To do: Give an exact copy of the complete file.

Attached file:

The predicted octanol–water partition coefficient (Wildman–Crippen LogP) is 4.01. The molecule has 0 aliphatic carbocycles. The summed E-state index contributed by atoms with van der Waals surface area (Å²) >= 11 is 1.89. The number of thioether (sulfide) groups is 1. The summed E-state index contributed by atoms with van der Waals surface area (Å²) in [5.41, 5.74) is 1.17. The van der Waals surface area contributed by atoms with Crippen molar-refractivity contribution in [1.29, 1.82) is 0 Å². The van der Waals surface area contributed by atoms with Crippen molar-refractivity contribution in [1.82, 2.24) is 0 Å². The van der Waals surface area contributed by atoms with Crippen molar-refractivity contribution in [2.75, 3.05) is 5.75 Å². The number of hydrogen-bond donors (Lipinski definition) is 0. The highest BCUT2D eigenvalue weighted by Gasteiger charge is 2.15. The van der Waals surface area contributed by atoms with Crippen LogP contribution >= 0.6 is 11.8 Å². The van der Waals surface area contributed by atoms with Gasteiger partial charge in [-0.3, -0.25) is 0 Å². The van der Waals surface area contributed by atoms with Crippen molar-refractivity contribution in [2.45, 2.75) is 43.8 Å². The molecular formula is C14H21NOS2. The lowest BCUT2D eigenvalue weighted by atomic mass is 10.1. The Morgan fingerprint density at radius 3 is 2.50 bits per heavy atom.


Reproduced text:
The predicted octanol–water partition coefficient (Wildman–Crippen LogP) is 4.01. The molecule has 0 aliphatic carbocycles. The summed E-state index contributed by atoms with van der Waals surface area (Å²) >= 11 is 1.89. The number of thioether (sulfide) groups is 1. The summed E-state index contributed by atoms with van der Waals surface area (Å²) in [5.41, 5.74) is 1.17. The van der Waals surface area contributed by atoms with Crippen molar-refractivity contribution in [1.29, 1.82) is 0 Å². The van der Waals surface area contributed by atoms with Crippen molar-refractivity contribution in [1.82, 2.24) is 0 Å². The van der Waals surface area contributed by atoms with Crippen molar-refractivity contribution in [2.75, 3.05) is 5.75 Å². The number of hydrogen-bond donors (Lipinski definition) is 0. The highest BCUT2D eigenvalue weighted by Gasteiger charge is 2.15. The van der Waals surface area contributed by atoms with Crippen LogP contribution >= 0.6 is 11.8 Å². The van der Waals surface area contributed by atoms with Gasteiger partial charge in [-0.3, -0.25) is 0 Å². The van der Waals surface area contributed by atoms with Crippen molar-refractivity contribution in [2.45, 2.75) is 43.8 Å². The molecular formula is C14H21NOS2. The lowest BCUT2D eigenvalue weighted by atomic mass is 10.1. The Morgan fingerprint density at radius 3 is 2.50 bits per heavy atom.